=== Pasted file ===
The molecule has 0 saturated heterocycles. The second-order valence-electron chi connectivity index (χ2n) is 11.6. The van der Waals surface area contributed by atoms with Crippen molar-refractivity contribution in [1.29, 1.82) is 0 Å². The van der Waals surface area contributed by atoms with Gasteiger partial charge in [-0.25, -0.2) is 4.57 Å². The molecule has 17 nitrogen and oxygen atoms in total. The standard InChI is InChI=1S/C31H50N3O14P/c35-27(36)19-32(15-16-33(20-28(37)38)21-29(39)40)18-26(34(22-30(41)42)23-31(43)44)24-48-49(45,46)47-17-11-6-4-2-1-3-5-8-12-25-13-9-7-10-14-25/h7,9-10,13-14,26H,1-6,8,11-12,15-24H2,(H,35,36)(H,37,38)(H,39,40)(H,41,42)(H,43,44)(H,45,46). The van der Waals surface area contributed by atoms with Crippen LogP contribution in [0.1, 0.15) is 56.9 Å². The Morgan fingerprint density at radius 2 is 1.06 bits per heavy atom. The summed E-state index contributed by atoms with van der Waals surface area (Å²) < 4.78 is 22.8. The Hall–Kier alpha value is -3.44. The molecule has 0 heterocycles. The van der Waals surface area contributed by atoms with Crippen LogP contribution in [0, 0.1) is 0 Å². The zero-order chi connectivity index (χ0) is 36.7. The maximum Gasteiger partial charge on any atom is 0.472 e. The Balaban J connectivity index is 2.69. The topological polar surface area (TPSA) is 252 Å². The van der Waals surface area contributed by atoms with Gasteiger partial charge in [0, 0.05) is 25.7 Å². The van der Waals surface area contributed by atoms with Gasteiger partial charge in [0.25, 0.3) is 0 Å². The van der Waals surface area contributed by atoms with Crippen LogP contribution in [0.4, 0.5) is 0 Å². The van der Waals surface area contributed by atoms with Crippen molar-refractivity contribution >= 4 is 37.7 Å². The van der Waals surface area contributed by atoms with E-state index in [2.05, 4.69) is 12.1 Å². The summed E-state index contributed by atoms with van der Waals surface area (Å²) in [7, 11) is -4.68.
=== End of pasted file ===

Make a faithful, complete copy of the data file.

The molecule has 0 saturated heterocycles. The second-order valence-electron chi connectivity index (χ2n) is 11.6. The van der Waals surface area contributed by atoms with Crippen molar-refractivity contribution in [1.29, 1.82) is 0 Å². The van der Waals surface area contributed by atoms with Gasteiger partial charge in [-0.25, -0.2) is 4.57 Å². The molecule has 17 nitrogen and oxygen atoms in total. The standard InChI is InChI=1S/C31H50N3O14P/c35-27(36)19-32(15-16-33(20-28(37)38)21-29(39)40)18-26(34(22-30(41)42)23-31(43)44)24-48-49(45,46)47-17-11-6-4-2-1-3-5-8-12-25-13-9-7-10-14-25/h7,9-10,13-14,26H,1-6,8,11-12,15-24H2,(H,35,36)(H,37,38)(H,39,40)(H,41,42)(H,43,44)(H,45,46). The van der Waals surface area contributed by atoms with Crippen LogP contribution in [0.1, 0.15) is 56.9 Å². The Morgan fingerprint density at radius 2 is 1.06 bits per heavy atom. The summed E-state index contributed by atoms with van der Waals surface area (Å²) < 4.78 is 22.8. The Hall–Kier alpha value is -3.44. The molecule has 0 heterocycles. The van der Waals surface area contributed by atoms with Crippen LogP contribution in [0, 0.1) is 0 Å². The zero-order chi connectivity index (χ0) is 36.7. The maximum Gasteiger partial charge on any atom is 0.472 e. The Balaban J connectivity index is 2.69. The topological polar surface area (TPSA) is 252 Å². The van der Waals surface area contributed by atoms with Gasteiger partial charge in [0, 0.05) is 25.7 Å². The van der Waals surface area contributed by atoms with Gasteiger partial charge in [0.25, 0.3) is 0 Å². The van der Waals surface area contributed by atoms with Crippen LogP contribution in [0.4, 0.5) is 0 Å². The van der Waals surface area contributed by atoms with Crippen molar-refractivity contribution >= 4 is 37.7 Å². The van der Waals surface area contributed by atoms with E-state index in [2.05, 4.69) is 12.1 Å². The summed E-state index contributed by atoms with van der Waals surface area (Å²) in [7, 11) is -4.68.